I’ve hunted viruses for years. I say hunting because that’s how it works. To defeat a viral threat, we must act faster than it does.
H1N1 fortunately died of its own accord. HIV is still a threat, but 20 years of concerted global efforts have led to us now having the upper hand. And while we will continue to see Ebola outbreaks, the world won when it defeated an unprecedented epidemic in West Africa six years ago.
Covid is different. Instead of surpassing the virus, we seem to have missed the finish line and declared victory. The masks have come off, restrictions have been relaxed, systematic testing and reporting regimes are becoming a thing of the past, and most of the world has turned its attention to the following.
You might be able to do that with a more conventional security threat – wars end, conflicts can be resolved and enemies defeated.
But viruses are different for two reasons. First, they are invisible, a quality that serves them well. And second, viruses multiply at an alarming rate and when obstacles arise, they mutate.
We may be tired of Covid, but it goes on. Consider a few facts about a virus that epidemiologists have described as “impressive,” “capable,” and “extremely efficient.”
Covid has killed nearly 20 million people worldwide. More than 14 million new cases were documented in the past month. According to Our World in Data, 13,000 patients with Covid were hospitalized in the US in early May; by the end of the month, that number had risen to 24,000. Omicron turns into new sub-variants that appear to have greater resistance to antibodies than their predecessors. Meanwhile, recent studies suggest that vaccines only marginally reduce the risk of long-term Covid and that as many as one in five cases can progress to long-term Covid.
We can’t just declare that this pandemic is over, but we can put an end to it. The tragic irony is that with good science, data, vaccines and now treatments, we have what we need to get the job done. What we need is the will to act.
That’s why we at the ONE Campaign are calling for a five-point plan to end the pandemic. It will cost real money, but will also prove a lot cheaper than pretending that a pandemic that could cost the world nearly $14 trillion, according to the International Monetary Fund, is no longer a threat.
The effort requires more than money, political capital that is scarce in many countries, spread over a pandemic that is killing millions of people.
To surpass the ongoing spread of the virus, we must:
Meeting the global demand for vaccines.
The World Health Organization has set an initial target of 70% vaccination coverage in all countries – a target we are a long way from achieving. Even if that global goal is wishful thinking, we need to at least meet countries’ individual goals, make sure people who want vaccines can get them, and prioritize those most vulnerable to the virus.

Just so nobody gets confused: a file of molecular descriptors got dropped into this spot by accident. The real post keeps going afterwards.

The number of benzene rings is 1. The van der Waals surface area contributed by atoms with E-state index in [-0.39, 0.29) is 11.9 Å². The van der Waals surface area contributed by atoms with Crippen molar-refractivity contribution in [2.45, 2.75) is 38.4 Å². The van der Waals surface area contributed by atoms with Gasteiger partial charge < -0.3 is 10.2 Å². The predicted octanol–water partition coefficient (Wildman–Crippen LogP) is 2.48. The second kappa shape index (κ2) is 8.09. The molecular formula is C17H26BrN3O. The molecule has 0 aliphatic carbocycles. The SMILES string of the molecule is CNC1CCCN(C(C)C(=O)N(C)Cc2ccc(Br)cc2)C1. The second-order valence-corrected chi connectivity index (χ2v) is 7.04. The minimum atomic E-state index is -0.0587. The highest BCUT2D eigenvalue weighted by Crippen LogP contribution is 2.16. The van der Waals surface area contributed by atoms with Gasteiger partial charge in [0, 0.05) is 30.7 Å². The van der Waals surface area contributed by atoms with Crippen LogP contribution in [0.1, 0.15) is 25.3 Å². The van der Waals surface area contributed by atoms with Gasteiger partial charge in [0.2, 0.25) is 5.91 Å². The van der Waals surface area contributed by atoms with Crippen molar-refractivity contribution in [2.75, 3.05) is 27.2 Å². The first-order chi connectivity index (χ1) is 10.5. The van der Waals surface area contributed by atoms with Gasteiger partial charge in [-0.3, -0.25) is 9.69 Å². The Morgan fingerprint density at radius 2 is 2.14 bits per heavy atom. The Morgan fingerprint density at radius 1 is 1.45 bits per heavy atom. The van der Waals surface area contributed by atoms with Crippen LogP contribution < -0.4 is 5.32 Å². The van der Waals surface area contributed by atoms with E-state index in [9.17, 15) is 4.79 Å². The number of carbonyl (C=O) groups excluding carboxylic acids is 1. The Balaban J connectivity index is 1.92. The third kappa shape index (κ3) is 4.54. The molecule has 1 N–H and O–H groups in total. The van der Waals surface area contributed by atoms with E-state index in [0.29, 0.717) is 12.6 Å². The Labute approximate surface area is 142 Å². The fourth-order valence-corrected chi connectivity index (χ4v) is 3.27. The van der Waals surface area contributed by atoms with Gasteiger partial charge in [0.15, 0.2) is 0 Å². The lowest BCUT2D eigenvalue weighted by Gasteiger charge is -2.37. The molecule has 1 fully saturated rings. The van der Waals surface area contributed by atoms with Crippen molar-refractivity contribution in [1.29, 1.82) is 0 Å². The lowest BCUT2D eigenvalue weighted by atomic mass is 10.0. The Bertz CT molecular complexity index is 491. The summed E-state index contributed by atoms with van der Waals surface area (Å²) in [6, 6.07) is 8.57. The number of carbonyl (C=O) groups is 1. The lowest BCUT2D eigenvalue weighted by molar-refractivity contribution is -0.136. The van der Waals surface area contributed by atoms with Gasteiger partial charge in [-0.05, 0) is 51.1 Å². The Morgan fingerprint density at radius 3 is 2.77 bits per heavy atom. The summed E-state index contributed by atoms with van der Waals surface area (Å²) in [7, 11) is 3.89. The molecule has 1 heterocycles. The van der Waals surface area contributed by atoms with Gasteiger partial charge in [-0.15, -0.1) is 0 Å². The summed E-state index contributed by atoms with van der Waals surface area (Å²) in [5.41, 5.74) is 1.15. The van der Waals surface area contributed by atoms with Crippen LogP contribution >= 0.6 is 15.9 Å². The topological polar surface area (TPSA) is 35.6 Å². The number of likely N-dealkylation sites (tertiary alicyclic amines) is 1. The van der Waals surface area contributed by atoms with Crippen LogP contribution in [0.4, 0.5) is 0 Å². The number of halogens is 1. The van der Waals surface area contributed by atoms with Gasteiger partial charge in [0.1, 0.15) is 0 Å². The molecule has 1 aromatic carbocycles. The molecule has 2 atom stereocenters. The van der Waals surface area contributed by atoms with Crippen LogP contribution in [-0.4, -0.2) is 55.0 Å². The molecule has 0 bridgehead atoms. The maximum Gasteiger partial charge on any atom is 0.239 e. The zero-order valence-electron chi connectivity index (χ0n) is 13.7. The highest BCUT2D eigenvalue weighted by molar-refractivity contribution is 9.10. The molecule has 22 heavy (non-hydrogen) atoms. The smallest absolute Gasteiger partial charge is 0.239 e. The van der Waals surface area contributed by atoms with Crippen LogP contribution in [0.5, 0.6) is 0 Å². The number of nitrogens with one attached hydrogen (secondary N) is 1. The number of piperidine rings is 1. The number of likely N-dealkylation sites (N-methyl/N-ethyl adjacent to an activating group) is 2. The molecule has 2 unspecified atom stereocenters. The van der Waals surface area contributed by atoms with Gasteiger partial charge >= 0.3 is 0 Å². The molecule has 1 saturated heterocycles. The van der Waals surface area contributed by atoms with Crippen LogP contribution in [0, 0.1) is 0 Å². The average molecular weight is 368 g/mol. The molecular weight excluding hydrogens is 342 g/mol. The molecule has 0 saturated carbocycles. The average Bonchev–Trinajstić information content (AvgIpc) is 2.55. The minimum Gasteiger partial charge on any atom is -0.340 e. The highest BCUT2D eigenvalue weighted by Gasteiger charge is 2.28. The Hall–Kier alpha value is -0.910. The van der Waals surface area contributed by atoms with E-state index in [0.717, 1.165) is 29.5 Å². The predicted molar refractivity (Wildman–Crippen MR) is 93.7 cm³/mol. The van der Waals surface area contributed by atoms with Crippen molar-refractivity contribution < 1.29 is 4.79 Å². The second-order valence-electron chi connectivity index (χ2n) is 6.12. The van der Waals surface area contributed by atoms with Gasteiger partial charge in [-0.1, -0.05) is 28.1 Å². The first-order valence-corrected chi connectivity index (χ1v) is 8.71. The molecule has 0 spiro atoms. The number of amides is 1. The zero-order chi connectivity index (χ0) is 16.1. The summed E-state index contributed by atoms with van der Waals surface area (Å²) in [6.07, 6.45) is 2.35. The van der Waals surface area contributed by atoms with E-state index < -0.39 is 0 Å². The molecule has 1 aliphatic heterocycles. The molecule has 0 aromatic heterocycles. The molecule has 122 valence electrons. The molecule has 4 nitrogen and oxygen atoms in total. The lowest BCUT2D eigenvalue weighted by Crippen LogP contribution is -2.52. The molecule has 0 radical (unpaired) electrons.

For the United States, that also means coughing up the funding needed to deliver vaccines already purchased by the government to the people around the world who need them. Right now, a Congressional request awaits Congressional action to get $5 billion for gunfire in some of the world’s poorest and under-vaccinated countries.
If the plan is to “live with the virus”, the world needs the tool to make that work.
Most rich countries have those tools; most poor countries do not. We need to make sure that testing, diagnostics and treatments are widely available everywhere.
Solve the problem of access to medicines.
We are fortunate that researchers and scientists have developed effective vaccines. But we would be foolish to think that we are outpacing the virus by only vaccinating parts of the world.
Rich countries have reached a vaccination rate of more than 70%; the poorest countries in the world struggle to rise above 14%. We need to rectify that imbalance by sharing more vaccines and the resources to deliver them. And we need new rules for the future that can ensure that medical countermeasures are available and affordable worldwide in the event of a future pandemic.
Then there is the matter of economic recovery.
There’s a lot in the news about the recovery, but it’s not global. In the face of the economic crisis that unfolded parallel to the pandemic, the world’s richest countries have been able to fall back on stimulus packages worth trillions of dollars; poor countries have gone into debt.
Wisely, US Treasury Secretary Janet Yellen backed a new issue of Special Drawing Rights, international reserves maintained by the International Monetary Fund, in February 2021 and called on rich countries to share their allocations with poor countries. The international community rallied behind the plan, but those shared assets have yet to be delivered.
Finally, we must prepare for the next viral threat as if it could be another global pandemic.
The world has a poor track record on this front. In the wake of the Ebola epidemic, there was enthusiasm for funding prevention and preparedness, but within a few years as the urgency faded, that enthusiasm waned. We need to invest now for the future – in capacity building, research, surveillance and response mechanisms.
This pandemic has killed millions, turned the lives of millions of others upside down and caused the first increase in extreme poverty in 25 years.
But more astonishing is the fact that we had and still have the tools, resources and knowledge to defeat the virus. Leaders around the world need to recognize that giving in to exhaustion before the race is over means letting the virus win.